Written February 25, 2018
Aldous Huxley, a British author in the early 1900’s, was a man that was mentally ahead of his time. One of his best-known works is Brave New World, written in 1931. In this particular novel, he decided to focus on the effects of drugs in a dystopian world. Despite showing how these drugs can be good in one sense, he also shows the multitude of damaging effects it leaves on the dystopian community in the long run. The book conveys the ongoing battle between what is believed to be good effects and the reality which is bad effects of drugs on society, which can be said about our own society today.
In Brave New World, there is a common societal phrase “And do remember that a gramme is better than a damn” (Huxley, 59). This phrase sets the scene early on about the importance of drugs, called soma, in this dystopian society. People are constantly under the influence of soma in order to be functional members of this society. Soma not only helps keep people happy and functioning but also results in society being utterly oblivious to the fact that they are all enslaved. This quote from the novel shows how content their society is with being oblivious to the reality of their world, which is something very real that could happen to our actual society as we know it.
The best way to describe the inhabitants in the novel is that they “are the contemptibly shallow, spiritually empty products of modernity” (Hickman 2009), which further expresses how bad drugs are really affecting members of society rather than the good they seem to think their soma does. Society is in this state of mind where being oblivious seems like a better solution than facing the ongoing issues with their world and fighting to change things for the better. Even when faced with an opportunity to get clean from soma, the people in this society continue to choose to be ignorant. “’Don’t you wish you were free, Lenina?’ ‘I don’t know what you mean. I am free. Free to have the most wonderful time. Everybody’s happy nowadays” (Huxley, 91) is one of the many quotes that shows how pathetically ignorant drugs can cause people to be.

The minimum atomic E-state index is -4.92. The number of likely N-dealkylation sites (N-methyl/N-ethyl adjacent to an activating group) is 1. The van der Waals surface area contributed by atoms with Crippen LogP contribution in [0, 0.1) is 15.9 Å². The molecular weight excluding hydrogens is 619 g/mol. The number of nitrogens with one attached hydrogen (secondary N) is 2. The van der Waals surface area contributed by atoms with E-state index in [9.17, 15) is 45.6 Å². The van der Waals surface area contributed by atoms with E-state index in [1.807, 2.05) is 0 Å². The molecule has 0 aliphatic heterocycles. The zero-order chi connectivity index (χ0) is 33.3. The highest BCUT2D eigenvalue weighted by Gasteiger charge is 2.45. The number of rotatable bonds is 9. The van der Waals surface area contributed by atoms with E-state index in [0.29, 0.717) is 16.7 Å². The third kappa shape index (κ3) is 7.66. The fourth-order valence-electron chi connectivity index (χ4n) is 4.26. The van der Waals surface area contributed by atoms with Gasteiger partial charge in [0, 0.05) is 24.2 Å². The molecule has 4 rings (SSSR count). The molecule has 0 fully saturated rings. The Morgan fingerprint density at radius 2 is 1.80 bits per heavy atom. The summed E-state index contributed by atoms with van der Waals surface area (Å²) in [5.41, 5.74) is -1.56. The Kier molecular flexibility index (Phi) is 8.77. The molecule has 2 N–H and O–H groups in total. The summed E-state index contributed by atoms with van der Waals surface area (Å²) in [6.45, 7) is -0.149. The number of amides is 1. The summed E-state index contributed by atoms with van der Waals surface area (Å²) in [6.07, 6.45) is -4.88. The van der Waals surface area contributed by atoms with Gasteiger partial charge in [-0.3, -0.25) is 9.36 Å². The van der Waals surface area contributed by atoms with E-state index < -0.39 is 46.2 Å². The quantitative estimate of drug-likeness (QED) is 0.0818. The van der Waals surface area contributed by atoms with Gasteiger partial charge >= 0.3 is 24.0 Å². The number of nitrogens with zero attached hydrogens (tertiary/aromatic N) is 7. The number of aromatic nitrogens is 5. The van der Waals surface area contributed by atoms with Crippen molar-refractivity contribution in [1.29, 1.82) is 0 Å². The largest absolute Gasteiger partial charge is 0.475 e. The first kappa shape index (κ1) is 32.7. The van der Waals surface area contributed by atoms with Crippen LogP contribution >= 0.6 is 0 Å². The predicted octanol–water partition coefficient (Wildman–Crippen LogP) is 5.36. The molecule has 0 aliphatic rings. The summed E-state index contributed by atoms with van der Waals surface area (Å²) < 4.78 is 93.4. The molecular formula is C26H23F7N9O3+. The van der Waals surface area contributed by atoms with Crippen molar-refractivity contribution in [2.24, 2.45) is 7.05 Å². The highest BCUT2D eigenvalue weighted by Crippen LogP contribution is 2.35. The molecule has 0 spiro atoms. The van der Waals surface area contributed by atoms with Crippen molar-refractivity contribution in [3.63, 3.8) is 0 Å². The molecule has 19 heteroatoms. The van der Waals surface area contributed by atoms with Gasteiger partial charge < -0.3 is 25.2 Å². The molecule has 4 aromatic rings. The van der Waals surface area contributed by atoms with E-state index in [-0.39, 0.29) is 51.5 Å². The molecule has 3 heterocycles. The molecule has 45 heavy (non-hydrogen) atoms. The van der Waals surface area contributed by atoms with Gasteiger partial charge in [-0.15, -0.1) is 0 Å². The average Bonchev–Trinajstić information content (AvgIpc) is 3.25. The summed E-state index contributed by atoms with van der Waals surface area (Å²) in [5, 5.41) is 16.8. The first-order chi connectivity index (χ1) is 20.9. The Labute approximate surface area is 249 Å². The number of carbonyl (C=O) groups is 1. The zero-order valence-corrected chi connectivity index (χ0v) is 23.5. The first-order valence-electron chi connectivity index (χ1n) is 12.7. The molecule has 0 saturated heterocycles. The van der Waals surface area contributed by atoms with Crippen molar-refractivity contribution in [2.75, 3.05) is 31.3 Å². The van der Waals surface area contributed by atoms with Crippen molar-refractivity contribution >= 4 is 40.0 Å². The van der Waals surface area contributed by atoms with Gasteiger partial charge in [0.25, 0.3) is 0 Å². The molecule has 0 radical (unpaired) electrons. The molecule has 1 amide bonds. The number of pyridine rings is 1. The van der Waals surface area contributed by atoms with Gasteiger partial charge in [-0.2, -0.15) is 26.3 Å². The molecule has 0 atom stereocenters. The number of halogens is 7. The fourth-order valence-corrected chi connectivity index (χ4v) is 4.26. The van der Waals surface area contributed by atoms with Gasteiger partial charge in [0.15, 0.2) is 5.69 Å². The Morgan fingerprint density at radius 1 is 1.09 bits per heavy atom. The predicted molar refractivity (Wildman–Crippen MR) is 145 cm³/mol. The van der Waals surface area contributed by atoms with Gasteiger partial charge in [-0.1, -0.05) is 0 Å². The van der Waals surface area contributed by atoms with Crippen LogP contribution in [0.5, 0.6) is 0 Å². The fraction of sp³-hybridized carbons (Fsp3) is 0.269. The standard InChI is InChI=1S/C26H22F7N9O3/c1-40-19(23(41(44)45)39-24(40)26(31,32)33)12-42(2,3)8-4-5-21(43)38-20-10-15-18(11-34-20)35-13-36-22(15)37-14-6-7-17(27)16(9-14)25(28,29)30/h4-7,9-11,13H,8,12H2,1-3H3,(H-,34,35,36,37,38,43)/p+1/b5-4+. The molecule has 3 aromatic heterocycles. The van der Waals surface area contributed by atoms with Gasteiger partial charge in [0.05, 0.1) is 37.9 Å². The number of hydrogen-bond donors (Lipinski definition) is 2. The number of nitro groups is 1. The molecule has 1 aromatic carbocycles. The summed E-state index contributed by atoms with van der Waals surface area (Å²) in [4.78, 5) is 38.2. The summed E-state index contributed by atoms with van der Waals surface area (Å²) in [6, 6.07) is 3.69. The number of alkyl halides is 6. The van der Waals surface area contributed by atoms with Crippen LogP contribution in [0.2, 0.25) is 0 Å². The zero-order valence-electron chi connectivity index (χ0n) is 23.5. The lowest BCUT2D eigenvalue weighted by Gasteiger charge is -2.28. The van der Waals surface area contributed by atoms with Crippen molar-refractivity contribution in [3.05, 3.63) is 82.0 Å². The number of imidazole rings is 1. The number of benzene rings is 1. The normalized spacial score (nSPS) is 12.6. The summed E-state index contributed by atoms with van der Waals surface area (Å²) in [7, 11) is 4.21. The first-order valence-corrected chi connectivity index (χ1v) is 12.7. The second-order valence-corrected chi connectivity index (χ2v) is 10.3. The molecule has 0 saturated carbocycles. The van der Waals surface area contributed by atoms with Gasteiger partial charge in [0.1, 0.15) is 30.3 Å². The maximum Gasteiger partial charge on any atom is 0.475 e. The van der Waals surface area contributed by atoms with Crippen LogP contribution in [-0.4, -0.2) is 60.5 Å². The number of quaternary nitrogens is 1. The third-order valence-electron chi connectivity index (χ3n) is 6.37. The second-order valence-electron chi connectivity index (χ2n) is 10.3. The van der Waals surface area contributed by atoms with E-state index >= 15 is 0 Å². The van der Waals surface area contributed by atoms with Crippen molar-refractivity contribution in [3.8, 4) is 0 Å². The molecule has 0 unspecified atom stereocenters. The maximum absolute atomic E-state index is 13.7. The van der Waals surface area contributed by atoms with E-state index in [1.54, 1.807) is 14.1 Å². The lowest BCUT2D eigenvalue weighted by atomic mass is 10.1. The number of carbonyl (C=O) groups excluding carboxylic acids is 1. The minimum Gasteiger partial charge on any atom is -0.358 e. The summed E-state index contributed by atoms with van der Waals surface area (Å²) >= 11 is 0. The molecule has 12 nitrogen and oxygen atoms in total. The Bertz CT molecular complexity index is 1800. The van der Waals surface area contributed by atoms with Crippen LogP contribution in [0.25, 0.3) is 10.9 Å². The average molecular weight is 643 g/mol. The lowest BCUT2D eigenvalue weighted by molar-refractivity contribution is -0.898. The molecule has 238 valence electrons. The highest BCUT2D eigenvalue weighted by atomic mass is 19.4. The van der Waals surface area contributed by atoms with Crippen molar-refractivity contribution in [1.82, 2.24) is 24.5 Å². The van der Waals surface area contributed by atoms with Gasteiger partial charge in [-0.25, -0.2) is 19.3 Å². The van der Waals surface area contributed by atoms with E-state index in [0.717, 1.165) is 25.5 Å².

This dependency on drugs can be turned on our own current society today. Many people today depend on recreational drugs just to function or feel happiness, which in turn causes them to become ignorant to the world around them and turns them into slaves for their own drug usage. According to Aldous Huxley himself in a 1958 interview, drugs “bypass the rational side of man and appeal to man’s subconscious” which results in people “actually loving their slavery” (Aldous Huxley Interview, 1958). His statement goes on to prove the reality of drugs and other forms of advanced technology taking over to control people in society. His book prophesized all of this and now it is slowly becoming a reality.
You can’t walk into a room anymore without someone having their nose buried in their smart phone. Smart phones themselves are just as addicting as drugs and also results in people becoming blind to their surroundings. The most powerful phrase Aldous says in his interview is that “the price of freedom is eternal vigilance” (Aldous Huxley Interview, 1958), where we are losing vigilance each and every passing day today. His ability to perceive the direction our society is going in enabled him to predict this outcome concerning drugs and our loss of individual freedom through his novel. Another supporting statement is that drugs cause “the destruction of normal spatial relationship” (Woods), which is also shown in Brave New World.
In the novel, humans are created in a lab rather than between two people. This quickly became normal in their society through the use of soma and it even became something to be deeply embarrassed about if a female became pregnant. For example, “‘And I was so ashamed. Just think of it: me, a Beta—having a baby: put yourself in my place.’ (The mere suggestion made Lenina shudder.)” (Huxley, 120) shows the common thought process of how society viewed natural procreation. Their soma helped them to accept this new way of thinking and to minimize the emotional pain it should cause.
Overall, drugs may seem to be good for a while but are entirely terrible for us as individuals and as a society. They can create a sense of peace and happiness, but it’s actually being ignorant to the world around us and is therefore inherently awful. For this reason, Aldous Huxley created this novel to foretell the possible future in an overwhelming satirical manner. By allowing us to see the possibility, albeit extreme, of what society could possibly become, it forces the reader to analyze his or her own life and what they can do to stop society from turning in that direction.
Hickman, John. “When Science Fiction Writers Used Fictional Drugs: Rise and Fall of the Twentieth-Century Drug Dystopia.” Utopian Studies: Journal of the Society for Utopian Studies, vol. 20, no. 1, 2009, pp. 1–31. EBSCOhost, proxy.kennesaw.edu/login?, url=http://search.ebscohost.com/login.aspx?direct=true&db=mzh&AN=2010398650&site=ehost-live&scope=site.
Huxley, Aldous. Brave New World. Harper & Row, 1946.
Aldous Huxley Interview. The Mike Wallace Interview, American Broadcasting Company, 1958, http://www.youtube.com/watch?v=3TQZ-2iMUR0&list=WL&index=93&t=1s.
Woods, Richard D. “Sangre patricia and The Doors of Perception.” Romance Notes, vol. 12, 1971. EBSCOhost, proxy.kennesaw.edu/login?, url=http://search.ebscohost.com/login.aspx?direct=true&db=mzh&AN=1971204951&site=ehost-live&scope=site.